The Boycott Bandwagon


Art by Barbara Kruger

When Bruce Refuses We Listen

In refusing to perform a concert in Durham, Bruce Springsteen is using age-old techniques to hit where it hurts: in the pocketbook.

When news that North Carolina legislators approved a law that enables discrimination of folks who are gay or transgender, performers, politicians and proprietors jumped on the boycott bandwagon.

Paypal, Deutsche Bank, and several other businesses have taken action to curtail their operations in North Carolina, according to this weeks’ Atlantic.

Springsteen takes a page from Saul Alinsky and Martin Luther King Jr., using soft protest with an economic punch to make a point.

More than 50 years ago–just an hour’s drive from the concert hall that Springsteen eschewed–Black college students protested segregation in the town of Greensboro.

But they didn’t boycott the business at Woolworth: they literally sat in the middle of it.

In 1960 a movement began with a handful of protestors and grew exponentially.

Groups of students and volunteers sat at Woolworth lunch counters, where they were denied service because of their skin color.

The protestors remained seated, defying local laws, and eventually changed policies that discriminated against Black dining guests.

Recent boycotts in North Carolina garnered international attention and it’s likely that lawmakers will bend to overwhelming public support of equal protections, as they were forced to do in 1960.

Meantime, shameful laws in North Carolina and dozens more North American states discriminate against poor and marginalized women: but where are the protests and boycotts? Where is Bruce?

Poor women—white, American Indian, Black, Hispanic, Asian—face discriminatory laws in Alabama, Arizona, Arkansas, Indiana, Kansas, North Dakota, Oklahoma, South Dakota, Texas and—yes—North Carolina. And more.

States have enacted laws that create insurmountable barriers—all under the guise of state laws—that prevent poor women from receiving health care, family planning advice, birth control and—if necessary—abortions: all of which are declared legal by the Supreme Court.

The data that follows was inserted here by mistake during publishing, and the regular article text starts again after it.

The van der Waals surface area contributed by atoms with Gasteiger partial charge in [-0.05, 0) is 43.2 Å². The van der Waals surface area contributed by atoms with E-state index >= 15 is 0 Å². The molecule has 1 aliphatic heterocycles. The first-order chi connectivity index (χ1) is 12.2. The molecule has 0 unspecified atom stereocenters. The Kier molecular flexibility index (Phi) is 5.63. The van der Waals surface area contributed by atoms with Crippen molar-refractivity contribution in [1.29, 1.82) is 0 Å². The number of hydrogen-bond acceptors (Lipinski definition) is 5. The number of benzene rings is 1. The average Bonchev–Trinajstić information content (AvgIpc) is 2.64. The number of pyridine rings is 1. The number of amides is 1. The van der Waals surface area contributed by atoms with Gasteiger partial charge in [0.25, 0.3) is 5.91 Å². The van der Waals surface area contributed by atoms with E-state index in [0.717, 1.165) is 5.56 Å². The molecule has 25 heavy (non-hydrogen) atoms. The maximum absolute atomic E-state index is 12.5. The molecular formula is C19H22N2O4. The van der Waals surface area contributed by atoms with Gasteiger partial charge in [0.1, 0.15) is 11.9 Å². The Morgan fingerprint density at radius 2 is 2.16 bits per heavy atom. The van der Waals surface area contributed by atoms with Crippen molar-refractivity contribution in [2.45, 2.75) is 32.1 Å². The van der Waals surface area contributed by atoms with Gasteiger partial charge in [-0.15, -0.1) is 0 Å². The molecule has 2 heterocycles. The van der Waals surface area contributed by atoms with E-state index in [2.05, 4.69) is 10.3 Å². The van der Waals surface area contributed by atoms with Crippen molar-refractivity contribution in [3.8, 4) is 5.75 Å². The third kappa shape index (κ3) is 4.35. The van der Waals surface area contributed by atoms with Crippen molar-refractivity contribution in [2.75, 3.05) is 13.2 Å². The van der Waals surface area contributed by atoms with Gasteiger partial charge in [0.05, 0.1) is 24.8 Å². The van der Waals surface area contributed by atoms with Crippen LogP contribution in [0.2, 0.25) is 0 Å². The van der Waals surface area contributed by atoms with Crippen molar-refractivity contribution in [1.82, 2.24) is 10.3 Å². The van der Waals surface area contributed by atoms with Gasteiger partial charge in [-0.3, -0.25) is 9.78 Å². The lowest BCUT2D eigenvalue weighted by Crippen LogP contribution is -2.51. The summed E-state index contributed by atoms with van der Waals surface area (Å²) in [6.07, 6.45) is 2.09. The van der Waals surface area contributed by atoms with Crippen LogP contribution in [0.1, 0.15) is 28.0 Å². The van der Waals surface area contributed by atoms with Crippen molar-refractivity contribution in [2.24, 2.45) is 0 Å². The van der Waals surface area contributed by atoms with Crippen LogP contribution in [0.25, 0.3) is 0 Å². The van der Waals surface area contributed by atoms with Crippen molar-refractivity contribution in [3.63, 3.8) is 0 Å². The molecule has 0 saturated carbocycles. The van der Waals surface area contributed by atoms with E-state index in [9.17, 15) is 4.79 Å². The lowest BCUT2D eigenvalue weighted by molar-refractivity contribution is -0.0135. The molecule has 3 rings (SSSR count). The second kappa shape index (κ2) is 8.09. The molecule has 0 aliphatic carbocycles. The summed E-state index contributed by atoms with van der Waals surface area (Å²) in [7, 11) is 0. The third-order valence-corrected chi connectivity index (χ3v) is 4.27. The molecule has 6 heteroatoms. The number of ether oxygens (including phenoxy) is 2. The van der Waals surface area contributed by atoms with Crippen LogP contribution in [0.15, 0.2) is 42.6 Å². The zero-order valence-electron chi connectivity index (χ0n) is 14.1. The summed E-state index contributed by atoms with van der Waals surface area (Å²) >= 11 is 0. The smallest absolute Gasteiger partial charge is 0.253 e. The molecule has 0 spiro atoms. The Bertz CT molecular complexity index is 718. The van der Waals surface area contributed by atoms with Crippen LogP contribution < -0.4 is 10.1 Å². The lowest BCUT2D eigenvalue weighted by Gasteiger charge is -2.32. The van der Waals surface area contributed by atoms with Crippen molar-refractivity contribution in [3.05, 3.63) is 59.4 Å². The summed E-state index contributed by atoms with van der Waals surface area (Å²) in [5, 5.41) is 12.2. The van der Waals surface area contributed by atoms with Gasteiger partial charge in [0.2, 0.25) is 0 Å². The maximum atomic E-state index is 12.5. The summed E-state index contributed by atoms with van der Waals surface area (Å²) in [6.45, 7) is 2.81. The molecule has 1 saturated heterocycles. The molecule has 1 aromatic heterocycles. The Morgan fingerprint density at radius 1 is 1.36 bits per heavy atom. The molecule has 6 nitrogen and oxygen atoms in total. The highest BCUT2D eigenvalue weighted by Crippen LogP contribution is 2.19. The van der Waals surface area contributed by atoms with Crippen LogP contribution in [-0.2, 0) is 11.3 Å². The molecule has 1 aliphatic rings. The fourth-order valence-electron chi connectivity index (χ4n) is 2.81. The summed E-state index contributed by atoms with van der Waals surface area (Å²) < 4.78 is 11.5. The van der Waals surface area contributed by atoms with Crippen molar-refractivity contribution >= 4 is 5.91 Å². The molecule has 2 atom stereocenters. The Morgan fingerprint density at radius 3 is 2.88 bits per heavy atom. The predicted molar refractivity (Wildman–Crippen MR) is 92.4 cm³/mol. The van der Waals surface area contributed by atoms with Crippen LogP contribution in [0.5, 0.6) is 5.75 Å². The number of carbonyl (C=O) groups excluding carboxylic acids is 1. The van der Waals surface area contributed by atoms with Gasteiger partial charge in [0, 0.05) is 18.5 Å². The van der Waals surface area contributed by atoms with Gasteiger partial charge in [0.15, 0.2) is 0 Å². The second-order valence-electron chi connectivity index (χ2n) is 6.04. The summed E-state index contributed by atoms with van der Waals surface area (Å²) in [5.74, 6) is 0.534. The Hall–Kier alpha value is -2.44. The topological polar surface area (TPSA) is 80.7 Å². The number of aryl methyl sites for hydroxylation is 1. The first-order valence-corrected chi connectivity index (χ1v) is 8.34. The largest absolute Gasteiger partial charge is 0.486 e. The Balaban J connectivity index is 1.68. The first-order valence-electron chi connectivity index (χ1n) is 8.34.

Like the North Carolina law that challenges the Supreme Court rulings that prevent discrimination of gays and transgender people, personal beliefs have entered the political fray when it comes to poor women.

At last count 31 states have imposed barriers to legal birth control and legal abortion.

The New York Times’ Linda Greenhouse writes that states ranging from Arkansas to Utah have created laws to prevent poor women access to health care.

Poor women—particularly Blacks, Hispanics and Native Americans—are much less likely to have insurance to pay for birth control.

Greenhouse notes that, regardless of skin color, poor women of any stripe have a higher rate of unplanned pregnancies.

Economic boycotts like the ones that draw attention to illegal discrimination of lesbians, gays and transgendered communities should be extended to poor women, too: particularly those denied legally sanctioned access to health care.







Image created by artist Barbara Kruger from the art history archive


About Cynthia Coleman Emery

Professor and researcher at Portland State University who studies science communication, particularly issues that impact American Indians. Dr. Coleman is an enrolled citizen of the Osage Nation.
This entry was posted in american indian, family values, health, health insurance, journalism, race and tagged , , , , , , . Bookmark the permalink.

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